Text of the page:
If You Can’t Measure It, You Can’t Manage It! by Richard Cronin

Measuring and managing change

Richard Cronin founded Balcroft, an operational consulting firm, four years ago by bringing together a group of highly-regarded, former C-level executives from FTSE/Fortune 500 type firms to combine their experience and transform organisations.

To ensure delivery, any benefits Balcroft signs up to deliver are guaranteed, it is passionate about transferring skills to achieve sustainability and employees don’t operate out of an office, to keep its carbon footprint low and so it doesn’t pass unnecessary overheads on to its clients. 

Balcroft has supported the Sunday Times in recognising the most improved Best 100 Companies to work for and Women in the City, a highly respected, award-winning organisation that promotes, recognises and rewards female talent.

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We never cease to be amazed by how many mid-large organisations we engage with that do not have effective tools and processes in place to forecast, plan, measure and report work. Yet these same companies expect their managers to drive improvements, to continue increasing revenue and profitability.

To develop a useful forecast, a manager must estimate the volume, and the mix of work that is required to be completed over a forecast period. Once a forecast is created, resource requirements can be established. Forecasts should be created through combining historic data, seasonality, input from sales and any planned improvement in performance.

The forecast should then be broken down into monthly, weekly and daily plans and where appropriate, a job-by-job basis. The purpose of a plan is to let you know when you are off it, so you can identify the issue through short interval control, remove it and get back on track, with a minimum loss of time, thereby maximising the use of resources.

To measure performance against a plan, the right KPIs need to be in place. Too often, we see a suite of KPIs or scorecards within organisations that are easy to measure, but not what is necessary and required. Sometimes KPIs can contradict one another or drive the wrong behaviour, this can lead to people perhaps trying to fudge figures in order to try and persuade their managers they are being productive. However, the KPIs in place are never going to drive productivity. An example of this is in engineering environments where businesses track numbers of jobs completed per person, per man-day.  This is not a measurement of productivity it is just a number. The reason it can be meaningless is because some jobs may be much bigger and more complex than others. So, if a person does 2 complex jobs in one day, does that mean to say they are any more or less productive than a person who completes 5 much smaller, easier jobs? No!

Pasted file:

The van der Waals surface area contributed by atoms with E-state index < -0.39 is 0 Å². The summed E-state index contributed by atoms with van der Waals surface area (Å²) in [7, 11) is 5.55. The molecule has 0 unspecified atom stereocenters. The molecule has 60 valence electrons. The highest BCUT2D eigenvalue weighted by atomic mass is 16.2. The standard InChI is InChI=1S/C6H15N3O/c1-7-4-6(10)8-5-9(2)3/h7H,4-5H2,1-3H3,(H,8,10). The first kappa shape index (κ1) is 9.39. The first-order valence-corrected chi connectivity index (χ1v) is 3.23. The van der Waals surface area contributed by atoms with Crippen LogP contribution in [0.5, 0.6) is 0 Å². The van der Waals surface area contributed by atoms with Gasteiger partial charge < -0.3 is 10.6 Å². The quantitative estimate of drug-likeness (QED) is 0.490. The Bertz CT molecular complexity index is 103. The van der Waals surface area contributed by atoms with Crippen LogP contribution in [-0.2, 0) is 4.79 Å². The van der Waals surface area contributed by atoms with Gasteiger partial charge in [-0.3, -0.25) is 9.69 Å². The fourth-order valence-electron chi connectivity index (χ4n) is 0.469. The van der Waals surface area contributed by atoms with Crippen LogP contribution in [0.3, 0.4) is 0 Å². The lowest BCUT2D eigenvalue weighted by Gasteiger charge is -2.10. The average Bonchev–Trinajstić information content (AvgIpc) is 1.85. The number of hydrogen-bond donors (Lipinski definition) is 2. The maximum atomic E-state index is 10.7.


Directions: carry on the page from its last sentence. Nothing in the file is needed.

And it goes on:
Furthermore, if productivity is low, it is not down to individual failure, it is a system and process failure, which has been created by the senior management team.

Reporting is also a key tool within a manager’s armoury to help them manage their teams. The reports must be meaningful though and not simply produced because history dictates they should be. The purpose of reporting is to provide the manager/supervisor with the information needed to make appropriate decisions and to take corrective action. A report should indicate how much was accomplished when compared to the volume of work planned. A report should contain specific elements such as availability of people, how utilised and effective they were and this will then enable a manager to calculate how productive they were. Reports also need to highlight the accuracy of the plan, quality & customer service indicators and exceptions to the plan.

The report section should be laid out starting with the lowest level reporting then built up to the higher-level reports i.e. Daily – Weekly – Monthly.

The reports then need the be reviewed by the managers to determine the causes of exceptions to the plan and what type of corrective action needs to be taken, to ensure the issue does not arise again. The root cause will then be identified and eliminated.

By repeating this cycle and enhancing the forecasting through the learnings gleaned, the company will then drive continuous improvement. Managers will have the effective tools and processes in place they need to be able to identify and remedy issues that are preventing their teams from completing work in a timely manner, first time. In addition, employees will be much happier, because they will not have barriers preventing them from undertaking their work, and customer satisfaction levels will rise significantly because they will not need to chase to get something completed/fixed.

However, there is a caveat to this, if managers are not confident about using the effective tools and processes that have been implemented to drive performance, this is a different matter. Often people promoted into the role of a supervisor/team leader/manager were promoted because they were excellent at their previous job – and a promotion was a way of giving them a pay rise. However, if they are not natural, active leaders, they may well revert to their comfort zones and busy themselves doing the work they did previously or they may sit behind their desks and hide behind lots of admin. If this is the case, they will need to be coached and mentored so they start to understand how beneficial having effective tools and processes are, to enable them to manage more actively and improve their team’s outputs.

So, don’t put pressure on your employees to achieve the revenue and profitability goals you have for your business, without first putting in place all the elements they need to achieve these targets. Set your people up to succeed, not fail, and everyone will win!

 

The Business Transformation Network brings you this article in partnership with Balcroft.

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